Today, other social media platforms are hopping onto the audio bandwagon – Spotify launched Greenroom, Twitter launched Spaces and Facebook launched Live Audio Rooms. If imitation is indeed the sincerest form flattery, then who is to say that Clubhouse is dead? And if audio really is the way forward, what do brands need to know before adding platforms like Clubhouse to their list of marketing channels?
Has Clubhouse Really Lost Its Appeal?
So it is true that the drop-in audio chat platform saw a decline after peaking at 9 million downloads worldwide in February 2021. But since it became available to Android users in late May 2021, downloads increased by almost 3 times from the previous month. This seemed like just the defibrillator effect the app needed. More importantly, the accessibility to Android users meant that 51% of new downloads in May came from APAC, a market dominated by Android.
Whether this growth can sustain in the long-term is anyone’s guess. But as audiences continue to #stayathome, multi-task and yearn for less screen-time, audio content gives them the break they need while fulfilling their daily fix for news, entertainment, or leisure.
With traditional channels like radio and television, and even new ones like podcasts, communication is just one-way. What social media does is provide an avenue for direct feedback – and that’s really one of its strengths. Coupled with an audio format like that of Clubhouse’s, it can eliminate factors like users feeling self-conscious about sharing their thoughts.
“Sure, you may get louder, extroverted personalities on Clubhouse but you’ll also get introverted characters that are able to share great content on the platform,” shared entrepreneur Sarah Lian.
For brands, platforms like Clubhouse are another outlet to consider as part of your thought leadership strategy. Even B2B brands can utilise it to connect with prospective customers and get feedback or suggestions and in real-time.
Secondly, Clubhouse offers a world of content. There are rooms for everything under the sun – mental wellness, self-love, education through knowledge-sharing and even open mic nights where users can showcase their talent. The best part is that this is all stripped back and audiences aren’t bombarded with images or videos, just raw, unfiltered content.
We know that audiences today want to be heard and are more inclined to support brands that align with their values. Clubhouse can help facilitate those conversations and function as a medium that help brands form social connections with audiences. The best part is as a brand, you can leave all the bells and whistles behind and come as your true authentic self.
Finally, as with most social media platforms, Clubhouse lets brands build communities. Founder of the Top Tech Leaders Club, Reita Faramay shared how curiosity drew her to the platform and once she saw the potential Clubhouse had in bringing likeminded people together, she decided to create a space for brands and individuals to promote their products or services as well as share their thought leadership.
Hosting A Clubhouse Event For Your Brand
#1 Leverage your existing social channels
If your audience isn’t already on Clubhouse or are members of your Club, they’re probably not going to know about your event. This is where you’ll need to build up your audience by leveraging your brand’s more established social channels.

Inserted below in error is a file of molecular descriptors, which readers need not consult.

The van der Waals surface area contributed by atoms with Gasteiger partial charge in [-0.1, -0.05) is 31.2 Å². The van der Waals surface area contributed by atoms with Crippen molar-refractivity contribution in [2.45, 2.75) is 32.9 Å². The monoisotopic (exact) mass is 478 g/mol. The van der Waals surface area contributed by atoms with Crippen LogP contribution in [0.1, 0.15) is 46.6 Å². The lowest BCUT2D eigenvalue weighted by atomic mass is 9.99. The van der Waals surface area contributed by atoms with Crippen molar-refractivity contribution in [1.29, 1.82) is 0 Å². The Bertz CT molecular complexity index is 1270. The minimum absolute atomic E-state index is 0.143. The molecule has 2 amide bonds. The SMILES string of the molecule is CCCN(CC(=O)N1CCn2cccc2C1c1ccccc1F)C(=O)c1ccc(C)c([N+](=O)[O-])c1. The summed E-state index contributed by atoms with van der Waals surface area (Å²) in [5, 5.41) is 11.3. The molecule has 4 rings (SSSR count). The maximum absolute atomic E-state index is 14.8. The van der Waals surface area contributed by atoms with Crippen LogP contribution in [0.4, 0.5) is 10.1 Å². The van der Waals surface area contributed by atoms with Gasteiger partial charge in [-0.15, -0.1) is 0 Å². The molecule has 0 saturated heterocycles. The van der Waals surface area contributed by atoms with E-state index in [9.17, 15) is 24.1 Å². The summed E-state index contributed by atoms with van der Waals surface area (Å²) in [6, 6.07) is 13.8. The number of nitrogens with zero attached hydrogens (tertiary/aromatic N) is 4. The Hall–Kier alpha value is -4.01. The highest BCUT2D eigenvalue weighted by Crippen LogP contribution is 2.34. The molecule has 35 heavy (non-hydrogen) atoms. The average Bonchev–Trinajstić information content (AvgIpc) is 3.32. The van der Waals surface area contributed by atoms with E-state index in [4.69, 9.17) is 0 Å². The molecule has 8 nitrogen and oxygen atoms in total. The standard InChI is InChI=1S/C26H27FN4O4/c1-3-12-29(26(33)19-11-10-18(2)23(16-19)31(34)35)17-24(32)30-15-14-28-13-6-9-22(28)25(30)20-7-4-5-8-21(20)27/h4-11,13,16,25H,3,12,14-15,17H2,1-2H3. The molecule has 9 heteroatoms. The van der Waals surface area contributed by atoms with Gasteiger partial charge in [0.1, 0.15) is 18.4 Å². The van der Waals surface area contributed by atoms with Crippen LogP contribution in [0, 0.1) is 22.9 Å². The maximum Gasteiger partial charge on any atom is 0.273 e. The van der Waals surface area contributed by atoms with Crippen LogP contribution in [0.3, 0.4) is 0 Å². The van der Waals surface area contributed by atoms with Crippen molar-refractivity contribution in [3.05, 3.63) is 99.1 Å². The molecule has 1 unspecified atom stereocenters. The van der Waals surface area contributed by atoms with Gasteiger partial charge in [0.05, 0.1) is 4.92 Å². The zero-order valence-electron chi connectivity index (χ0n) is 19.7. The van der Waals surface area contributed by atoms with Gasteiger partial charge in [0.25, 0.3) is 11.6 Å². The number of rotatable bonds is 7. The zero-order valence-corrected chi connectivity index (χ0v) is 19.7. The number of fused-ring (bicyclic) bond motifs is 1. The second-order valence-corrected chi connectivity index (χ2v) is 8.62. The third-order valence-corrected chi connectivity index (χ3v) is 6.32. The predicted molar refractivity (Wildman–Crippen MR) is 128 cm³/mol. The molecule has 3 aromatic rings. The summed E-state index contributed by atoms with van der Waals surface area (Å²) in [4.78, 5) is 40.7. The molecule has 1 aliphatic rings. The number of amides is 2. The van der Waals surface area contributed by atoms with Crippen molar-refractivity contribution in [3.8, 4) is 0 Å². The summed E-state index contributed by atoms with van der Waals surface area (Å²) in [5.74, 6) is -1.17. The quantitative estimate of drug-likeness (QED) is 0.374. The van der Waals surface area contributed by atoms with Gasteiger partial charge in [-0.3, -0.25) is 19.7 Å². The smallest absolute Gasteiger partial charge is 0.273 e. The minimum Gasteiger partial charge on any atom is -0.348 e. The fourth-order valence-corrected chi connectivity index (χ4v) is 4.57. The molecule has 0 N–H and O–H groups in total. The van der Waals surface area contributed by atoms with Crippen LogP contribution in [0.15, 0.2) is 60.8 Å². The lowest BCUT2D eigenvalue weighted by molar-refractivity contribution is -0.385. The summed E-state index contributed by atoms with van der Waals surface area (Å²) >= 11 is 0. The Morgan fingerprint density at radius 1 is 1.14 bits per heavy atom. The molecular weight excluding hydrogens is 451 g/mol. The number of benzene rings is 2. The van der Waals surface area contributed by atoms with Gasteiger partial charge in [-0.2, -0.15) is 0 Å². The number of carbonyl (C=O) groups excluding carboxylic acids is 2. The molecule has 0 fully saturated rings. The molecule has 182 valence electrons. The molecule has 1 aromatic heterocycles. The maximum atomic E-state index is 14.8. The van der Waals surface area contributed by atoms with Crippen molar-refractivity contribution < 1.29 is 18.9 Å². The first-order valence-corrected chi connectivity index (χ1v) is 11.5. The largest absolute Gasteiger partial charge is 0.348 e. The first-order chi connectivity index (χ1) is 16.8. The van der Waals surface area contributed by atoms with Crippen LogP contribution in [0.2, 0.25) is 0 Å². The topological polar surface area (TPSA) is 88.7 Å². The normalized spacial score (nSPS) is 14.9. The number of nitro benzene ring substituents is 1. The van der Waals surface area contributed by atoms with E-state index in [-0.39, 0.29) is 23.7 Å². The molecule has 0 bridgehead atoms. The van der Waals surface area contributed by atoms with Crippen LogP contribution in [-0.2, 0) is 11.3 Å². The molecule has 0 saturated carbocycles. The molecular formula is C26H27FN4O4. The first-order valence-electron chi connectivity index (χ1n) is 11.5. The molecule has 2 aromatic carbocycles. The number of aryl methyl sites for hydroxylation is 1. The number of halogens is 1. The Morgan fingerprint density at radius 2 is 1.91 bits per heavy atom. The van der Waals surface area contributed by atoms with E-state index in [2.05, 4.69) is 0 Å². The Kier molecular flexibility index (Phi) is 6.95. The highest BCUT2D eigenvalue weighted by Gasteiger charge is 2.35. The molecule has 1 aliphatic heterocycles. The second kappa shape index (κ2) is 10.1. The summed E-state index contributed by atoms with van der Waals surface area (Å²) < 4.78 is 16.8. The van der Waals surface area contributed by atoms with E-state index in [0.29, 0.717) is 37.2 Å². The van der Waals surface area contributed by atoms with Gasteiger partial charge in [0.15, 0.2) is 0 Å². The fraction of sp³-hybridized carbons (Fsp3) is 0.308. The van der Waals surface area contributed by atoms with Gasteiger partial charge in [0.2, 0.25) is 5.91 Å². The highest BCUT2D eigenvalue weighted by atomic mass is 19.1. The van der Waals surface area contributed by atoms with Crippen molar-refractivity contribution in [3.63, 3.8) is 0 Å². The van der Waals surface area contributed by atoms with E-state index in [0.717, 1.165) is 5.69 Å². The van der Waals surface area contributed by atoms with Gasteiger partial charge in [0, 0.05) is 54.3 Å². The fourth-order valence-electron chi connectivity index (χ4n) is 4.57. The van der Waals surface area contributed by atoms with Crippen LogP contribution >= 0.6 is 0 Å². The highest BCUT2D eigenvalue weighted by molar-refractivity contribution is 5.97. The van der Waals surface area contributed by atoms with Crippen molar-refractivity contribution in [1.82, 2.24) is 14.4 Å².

As with any other event, develop a social calendar and schedule posts ahead of time so people can RSVP using the event link. In addition to teaser posts, you could even source questions from your audience on Instagram Stories or using poll features on LinkedIn and Twitter ahead of your Clubhouse session. Creating engagement before your session can help boost turnout rate and improve recall. The variety of post type can also break the monotony of standard event promo posts.
During the session, hosts and moderators can invite followers into the room they are speaking in so remember to notify followers as an added promotional method.
#2 Decide on your format
Set clear boundaries for your room – the intention of the room can lead to different sets of people and guide the way they engage with you. Is the room for the audience to share their experiences or do you have a fixed list of panelists? Do you prefer to keep questions to the end of the session or are you open to allowing audience up on stage to ask their questions throughout the session?
Whatever the format, be sure to communicate this throughout your session since people tend to pop in and out of rooms.
Rooms that are successful are rooms that bring value to the audience. So, while you may want to keep conversations fluid and natural, be sure you also prepare your talking points so you don’t go off-topic.
#3 Create follow-up content
At least for now, Clubhouse sessions can’t be recorded in-app. There are also issues surrounding privacy and not every speaker or audience member will agree to being recorded. Which begs the question – what happens after your Clubhouse event?
This goes back to your motivation for using the platform. Was it purely to engage with prospective customers? Or perhaps it was an outlet to showcase your thought leadership? Even though there’s no option to playback the session, there’s nothing stopping you from creating content off the back of those discussions. Create a blog recap so that key talking points have a permanent place to live on your owned channels. Produce social posts with quotes from speakers who have given prior permission. This is a great way to engage audiences that may have missed out or keep those who have joined coming back for more.
Want to learn more about Clubhouse or other audio marketing tactics? Get in touch with our marketing experts today.